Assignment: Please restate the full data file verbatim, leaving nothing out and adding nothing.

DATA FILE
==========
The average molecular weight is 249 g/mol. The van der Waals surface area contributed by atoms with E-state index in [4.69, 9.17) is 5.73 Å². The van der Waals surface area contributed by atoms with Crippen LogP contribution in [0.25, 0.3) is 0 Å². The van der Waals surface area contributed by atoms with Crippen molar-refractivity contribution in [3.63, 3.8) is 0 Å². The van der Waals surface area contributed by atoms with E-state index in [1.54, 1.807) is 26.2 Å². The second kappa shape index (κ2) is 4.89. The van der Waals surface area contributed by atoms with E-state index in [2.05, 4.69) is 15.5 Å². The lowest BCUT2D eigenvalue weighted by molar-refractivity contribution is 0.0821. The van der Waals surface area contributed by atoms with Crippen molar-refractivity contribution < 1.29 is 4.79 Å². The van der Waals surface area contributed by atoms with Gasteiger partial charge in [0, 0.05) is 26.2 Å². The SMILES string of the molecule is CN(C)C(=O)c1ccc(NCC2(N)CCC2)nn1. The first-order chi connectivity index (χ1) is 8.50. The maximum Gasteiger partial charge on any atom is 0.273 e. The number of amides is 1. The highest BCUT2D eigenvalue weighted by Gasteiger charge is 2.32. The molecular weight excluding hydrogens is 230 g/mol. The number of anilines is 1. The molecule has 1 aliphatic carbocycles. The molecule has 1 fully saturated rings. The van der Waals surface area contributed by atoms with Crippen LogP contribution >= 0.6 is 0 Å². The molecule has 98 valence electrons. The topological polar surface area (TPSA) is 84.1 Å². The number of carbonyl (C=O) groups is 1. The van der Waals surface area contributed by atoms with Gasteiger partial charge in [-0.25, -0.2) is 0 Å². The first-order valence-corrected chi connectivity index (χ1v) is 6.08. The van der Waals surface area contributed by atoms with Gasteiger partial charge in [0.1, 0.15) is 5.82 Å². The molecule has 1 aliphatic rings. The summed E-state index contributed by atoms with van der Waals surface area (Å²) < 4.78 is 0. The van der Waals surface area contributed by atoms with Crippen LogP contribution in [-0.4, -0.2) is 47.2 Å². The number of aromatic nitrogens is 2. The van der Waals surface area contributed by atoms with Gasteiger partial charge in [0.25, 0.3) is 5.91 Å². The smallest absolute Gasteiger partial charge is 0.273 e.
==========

The average molecular weight is 249 g/mol. The van der Waals surface area contributed by atoms with E-state index in [4.69, 9.17) is 5.73 Å². The van der Waals surface area contributed by atoms with Crippen LogP contribution in [0.25, 0.3) is 0 Å². The van der Waals surface area contributed by atoms with Crippen molar-refractivity contribution in [3.63, 3.8) is 0 Å². The van der Waals surface area contributed by atoms with E-state index in [1.54, 1.807) is 26.2 Å². The second kappa shape index (κ2) is 4.89. The van der Waals surface area contributed by atoms with E-state index in [2.05, 4.69) is 15.5 Å². The lowest BCUT2D eigenvalue weighted by molar-refractivity contribution is 0.0821. The van der Waals surface area contributed by atoms with Crippen molar-refractivity contribution < 1.29 is 4.79 Å². The van der Waals surface area contributed by atoms with Gasteiger partial charge in [0, 0.05) is 26.2 Å². The SMILES string of the molecule is CN(C)C(=O)c1ccc(NCC2(N)CCC2)nn1. The first-order chi connectivity index (χ1) is 8.50. The maximum Gasteiger partial charge on any atom is 0.273 e. The number of amides is 1. The highest BCUT2D eigenvalue weighted by Gasteiger charge is 2.32. The molecular weight excluding hydrogens is 230 g/mol. The number of anilines is 1. The molecule has 1 aliphatic carbocycles. The molecule has 1 fully saturated rings. The van der Waals surface area contributed by atoms with Crippen LogP contribution >= 0.6 is 0 Å². The molecule has 98 valence electrons. The topological polar surface area (TPSA) is 84.1 Å². The number of carbonyl (C=O) groups is 1. The van der Waals surface area contributed by atoms with Gasteiger partial charge in [-0.25, -0.2) is 0 Å². The first-order valence-corrected chi connectivity index (χ1v) is 6.08. The van der Waals surface area contributed by atoms with Gasteiger partial charge in [0.1, 0.15) is 5.82 Å². The molecule has 1 aliphatic rings. The summed E-state index contributed by atoms with van der Waals surface area (Å²) < 4.78 is 0. The van der Waals surface area contributed by atoms with Crippen LogP contribution in [-0.4, -0.2) is 47.2 Å². The number of aromatic nitrogens is 2. The van der Waals surface area contributed by atoms with Gasteiger partial charge in [0.25, 0.3) is 5.91 Å². The smallest absolute Gasteiger partial charge is 0.273 e.